While banning cars through the perimeter roads of Stanley Park would be beneficial to wildlife, Dylan recognizes that the two major causes of habitat fragmentation in the park are the causeway which connects to the Lion’s Gate Bridge leading to North Vancouver, and the Seawall, both of which would be much larger undertakings to manage.



The Commissioner

While the idea of a permanent car ban in Stanley Park seems popular on Twitter, at least one Park Board Commissioner is not in favour. John Coupar, representing the NPA, says that the park should be accessible to everyone, including seniors, people with disabilities, and large families that may not be able to ride a bike or walk long distances. Furthermore, as he tells CityNews1130, “the parking in the park actually sustains the park.” The 2,600 parking stalls in Stanley Park generate approximately $4 million in revenue that goes towards maintaining the popular and heavily-used park.

Commissioner Coupar is also concerned about the impact that closing the park to personal vehicles would have on organizations that operate out of the park such as the Vancouver Aquarium, the Teahouse, or the Rowing Club. As Kenneth Chan, a writer at Daily Hive points out in his recent opinion piece, the Park Board has a mutually beneficial relationship with these high-profile restaurants and the Vancouver Aquarium. Stanley Park’s privately-operated restaurants provide about $1 million annually for the Park Board. For some visitors to Stanley Park, the main purpose of their trip is to visit these restaurants. Additionally, the Vancouver Aquarium has an agreement to pay about $300,000 annually in rent, plus an additional amount of its food and beverage services.

Kenneth Chan suggests that “it takes the entire region to support a major attraction like the aquarium, and this is partially accomplished by ensuring road access is maintained for suburban families with young children arriving by private vehicle, students in school buses, and tourists in tour buses.”

While Commissioner Coupar is not in favour of a total closure to personal vehicles in the park, he is open to the idea of car-free days or traffic adjustments for special events which are already implemented for special run events.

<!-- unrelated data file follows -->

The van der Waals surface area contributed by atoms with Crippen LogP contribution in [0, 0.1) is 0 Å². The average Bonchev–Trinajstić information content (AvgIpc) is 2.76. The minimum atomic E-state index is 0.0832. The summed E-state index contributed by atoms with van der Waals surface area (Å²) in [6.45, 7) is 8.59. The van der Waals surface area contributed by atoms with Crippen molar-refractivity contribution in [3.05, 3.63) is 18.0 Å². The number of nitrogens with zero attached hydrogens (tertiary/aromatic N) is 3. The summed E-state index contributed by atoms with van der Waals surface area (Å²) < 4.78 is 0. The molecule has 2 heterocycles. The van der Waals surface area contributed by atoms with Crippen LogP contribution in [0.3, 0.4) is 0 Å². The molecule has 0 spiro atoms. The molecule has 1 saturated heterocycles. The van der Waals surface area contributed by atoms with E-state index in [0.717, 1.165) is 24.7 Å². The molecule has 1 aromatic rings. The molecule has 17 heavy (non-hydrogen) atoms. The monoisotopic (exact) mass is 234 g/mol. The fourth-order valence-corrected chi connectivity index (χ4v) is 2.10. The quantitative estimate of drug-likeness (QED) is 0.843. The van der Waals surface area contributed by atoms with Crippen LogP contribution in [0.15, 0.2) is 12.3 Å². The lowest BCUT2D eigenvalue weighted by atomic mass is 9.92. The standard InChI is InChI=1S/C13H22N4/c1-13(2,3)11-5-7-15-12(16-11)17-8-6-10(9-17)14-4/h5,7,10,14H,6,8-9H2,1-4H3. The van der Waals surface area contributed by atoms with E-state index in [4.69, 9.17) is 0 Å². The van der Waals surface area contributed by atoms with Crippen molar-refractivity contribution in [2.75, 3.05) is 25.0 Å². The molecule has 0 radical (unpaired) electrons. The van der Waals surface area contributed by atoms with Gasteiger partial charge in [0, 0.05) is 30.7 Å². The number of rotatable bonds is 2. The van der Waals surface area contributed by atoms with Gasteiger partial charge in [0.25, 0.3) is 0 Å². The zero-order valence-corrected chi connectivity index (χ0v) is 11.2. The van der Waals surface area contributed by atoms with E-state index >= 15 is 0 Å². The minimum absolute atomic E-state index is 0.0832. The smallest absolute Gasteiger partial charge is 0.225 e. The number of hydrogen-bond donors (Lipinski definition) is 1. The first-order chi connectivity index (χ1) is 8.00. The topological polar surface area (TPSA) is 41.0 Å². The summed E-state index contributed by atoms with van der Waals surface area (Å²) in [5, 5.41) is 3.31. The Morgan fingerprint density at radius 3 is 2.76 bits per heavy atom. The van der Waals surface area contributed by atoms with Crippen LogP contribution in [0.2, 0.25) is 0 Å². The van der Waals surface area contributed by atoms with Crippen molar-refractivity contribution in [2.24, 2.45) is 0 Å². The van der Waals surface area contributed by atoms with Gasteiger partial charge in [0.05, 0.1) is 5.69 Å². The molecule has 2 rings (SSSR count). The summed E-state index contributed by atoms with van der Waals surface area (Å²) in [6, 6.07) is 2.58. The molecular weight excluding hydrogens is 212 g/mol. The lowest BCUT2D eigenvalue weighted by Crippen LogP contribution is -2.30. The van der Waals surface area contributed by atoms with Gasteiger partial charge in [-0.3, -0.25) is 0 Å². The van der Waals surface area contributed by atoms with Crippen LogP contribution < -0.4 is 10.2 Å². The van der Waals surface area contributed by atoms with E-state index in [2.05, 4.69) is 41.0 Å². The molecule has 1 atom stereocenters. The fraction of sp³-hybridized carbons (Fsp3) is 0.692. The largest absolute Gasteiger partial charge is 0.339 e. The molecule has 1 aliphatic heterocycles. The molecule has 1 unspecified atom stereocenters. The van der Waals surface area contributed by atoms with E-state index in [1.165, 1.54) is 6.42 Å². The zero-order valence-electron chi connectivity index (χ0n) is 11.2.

The Professor of Architecture

“Closing Stanley Park to traffic is a simple idea with immediate benefits. However, ensuring that all park visitors can access its varied attractions will require careful planning,” says Joseph Dahmen, an associate professor at UBC in an opinion piece published earlier this month in the Vancouver Sun.

While it might be hard to imagine asking people to take transit at this time, it won’t be the case forever. Additional electric busses that run to and through the park at regular intervals will address many of the accessibility concerns for older visitors and others for whom walking or cycling isn’t an option.

Dahmen suggests that a more permanent shift to reduce traffic in the park could entail narrowed roadways, decreased paved areas within the park, and increased sidewalk widths. He also recognizes that the causeway linking downtown to the north shore would need to remain but suggests that it should be repaved with environmentally friendly “quiet” pavement. The porous surface of this material reduces tire noise and decreases harmful surface runoff.

Another option to reduce noise levels would be for the Ministry of Transport to “sink” the roadway below the level of the park in the future. This would also provide opportunities for level bridges for both people and wildlife.

“Stanley Park without cars is like an unplowed street after a snowstorm. A new sense of calm pervades this magnificent metropolitan park. With the perimeter roads closed, the sound of birds is everywhere…The park feels whole, no longer carved into pieces by the constant flow of traffic. Why would we ever go back to the way things were?” argues Dahmen.




Park Board staff are collecting data on the number of cyclists on the roadway and pedestrians on the seawall and will be reporting back to the Board about how to promote active transportation around the park. At this point, there’s still no word on when Stanley Park will reopen to vehicle traffic. The Park Board is expected to see rolling changes as the situation progresses over the coming weeks.

Folks on Twitter have also been offering their thoughts. Some people suggest that the focus on greenway expansions should shift to the eastside of Vancouver, where parks are not given the same level of attention compared to the westside’s waterfront parks: